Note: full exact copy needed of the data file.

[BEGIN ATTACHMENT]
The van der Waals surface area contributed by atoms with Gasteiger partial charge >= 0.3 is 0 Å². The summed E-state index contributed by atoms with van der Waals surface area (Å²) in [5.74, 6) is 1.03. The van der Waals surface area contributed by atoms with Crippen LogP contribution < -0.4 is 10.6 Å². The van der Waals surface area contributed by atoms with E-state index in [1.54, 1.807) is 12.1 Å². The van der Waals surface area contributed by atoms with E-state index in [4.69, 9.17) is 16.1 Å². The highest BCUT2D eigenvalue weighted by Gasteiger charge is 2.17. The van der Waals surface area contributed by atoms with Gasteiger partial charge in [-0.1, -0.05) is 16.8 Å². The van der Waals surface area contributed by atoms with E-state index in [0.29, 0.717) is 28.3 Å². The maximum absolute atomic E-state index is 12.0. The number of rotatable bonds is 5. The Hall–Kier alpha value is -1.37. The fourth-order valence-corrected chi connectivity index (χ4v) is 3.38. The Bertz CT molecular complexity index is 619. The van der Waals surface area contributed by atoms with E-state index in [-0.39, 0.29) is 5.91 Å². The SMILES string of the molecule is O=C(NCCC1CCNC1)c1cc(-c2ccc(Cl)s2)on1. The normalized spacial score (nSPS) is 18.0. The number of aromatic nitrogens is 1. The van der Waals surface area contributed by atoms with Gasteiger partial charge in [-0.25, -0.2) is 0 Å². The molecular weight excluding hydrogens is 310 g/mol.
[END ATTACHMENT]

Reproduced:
The van der Waals surface area contributed by atoms with Gasteiger partial charge >= 0.3 is 0 Å². The summed E-state index contributed by atoms with van der Waals surface area (Å²) in [5.74, 6) is 1.03. The van der Waals surface area contributed by atoms with Crippen LogP contribution < -0.4 is 10.6 Å². The van der Waals surface area contributed by atoms with E-state index in [1.54, 1.807) is 12.1 Å². The van der Waals surface area contributed by atoms with E-state index in [4.69, 9.17) is 16.1 Å². The highest BCUT2D eigenvalue weighted by Gasteiger charge is 2.17. The van der Waals surface area contributed by atoms with Gasteiger partial charge in [-0.1, -0.05) is 16.8 Å². The van der Waals surface area contributed by atoms with E-state index in [0.29, 0.717) is 28.3 Å². The maximum absolute atomic E-state index is 12.0. The number of rotatable bonds is 5. The Hall–Kier alpha value is -1.37. The fourth-order valence-corrected chi connectivity index (χ4v) is 3.38. The Bertz CT molecular complexity index is 619. The van der Waals surface area contributed by atoms with E-state index in [-0.39, 0.29) is 5.91 Å². The SMILES string of the molecule is O=C(NCCC1CCNC1)c1cc(-c2ccc(Cl)s2)on1. The normalized spacial score (nSPS) is 18.0. The number of aromatic nitrogens is 1. The van der Waals surface area contributed by atoms with Gasteiger partial charge in [-0.25, -0.2) is 0 Å². The molecular weight excluding hydrogens is 310 g/mol.